Tuesday, January 31, 2012

The Stone Age Exemption

Federal law largely exempts pre-1898 firearms from regulation, on the grounds that these are antique weapons, and not terribly useful to a criminal.  This is a bit of an overstatement, but you have to draw a line somewhere between modern weapons and antique weapons. 

In the course of my research into knives and the Second Amendment, I found a discussion in David Wong's Knife Laws of the Fifty States of Mich. Comp. Laws sec. 750.222a, which defines a "double-edged, nonfolding stabbing instrument" but does not include "a knife, tool, implement, arrowhead, or artifact manufactured from stone by means of conchoidal fracturing."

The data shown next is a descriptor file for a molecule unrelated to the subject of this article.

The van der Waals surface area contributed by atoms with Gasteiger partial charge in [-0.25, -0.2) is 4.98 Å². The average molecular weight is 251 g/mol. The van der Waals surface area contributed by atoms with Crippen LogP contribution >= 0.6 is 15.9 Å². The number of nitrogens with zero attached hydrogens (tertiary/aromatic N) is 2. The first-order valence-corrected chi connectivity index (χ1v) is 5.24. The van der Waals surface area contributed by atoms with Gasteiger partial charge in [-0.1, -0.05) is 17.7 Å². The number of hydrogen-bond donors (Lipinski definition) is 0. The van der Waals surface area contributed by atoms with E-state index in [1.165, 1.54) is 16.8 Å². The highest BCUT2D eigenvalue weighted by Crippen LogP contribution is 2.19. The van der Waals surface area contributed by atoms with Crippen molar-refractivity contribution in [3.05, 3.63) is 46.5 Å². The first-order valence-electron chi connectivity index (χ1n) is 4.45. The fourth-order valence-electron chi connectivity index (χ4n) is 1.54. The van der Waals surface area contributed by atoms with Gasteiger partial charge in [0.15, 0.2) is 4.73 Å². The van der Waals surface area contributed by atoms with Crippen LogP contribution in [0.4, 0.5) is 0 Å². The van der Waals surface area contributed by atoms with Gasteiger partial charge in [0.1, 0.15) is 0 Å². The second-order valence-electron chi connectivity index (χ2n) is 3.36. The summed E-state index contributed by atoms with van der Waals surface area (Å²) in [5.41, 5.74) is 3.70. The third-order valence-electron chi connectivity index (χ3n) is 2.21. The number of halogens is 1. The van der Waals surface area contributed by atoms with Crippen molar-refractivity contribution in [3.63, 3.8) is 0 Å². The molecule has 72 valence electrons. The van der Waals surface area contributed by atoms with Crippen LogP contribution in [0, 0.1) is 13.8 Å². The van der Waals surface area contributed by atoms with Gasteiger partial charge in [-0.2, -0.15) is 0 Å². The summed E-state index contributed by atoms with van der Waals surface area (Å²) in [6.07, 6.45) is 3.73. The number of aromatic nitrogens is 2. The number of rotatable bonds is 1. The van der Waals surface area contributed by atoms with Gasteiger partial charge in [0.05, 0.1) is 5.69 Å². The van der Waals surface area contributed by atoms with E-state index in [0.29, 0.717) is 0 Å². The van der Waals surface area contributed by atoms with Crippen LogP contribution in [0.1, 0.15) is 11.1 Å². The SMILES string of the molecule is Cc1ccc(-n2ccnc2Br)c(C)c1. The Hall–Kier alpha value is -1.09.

1. Ah, but subsection 2 to that statute declares that such protection of neolithic knives disappears if you are transporting it in a vehicle unless it is in a container inaccesible to the driver.

    Thus no Flintstone-style transport of flinty knives for you!

  2. I don't think this law affects Indian tribes.

    However, it would affect anyone who buys reproduction (or original!) arrowheads or knives from stores in the Indian reservations.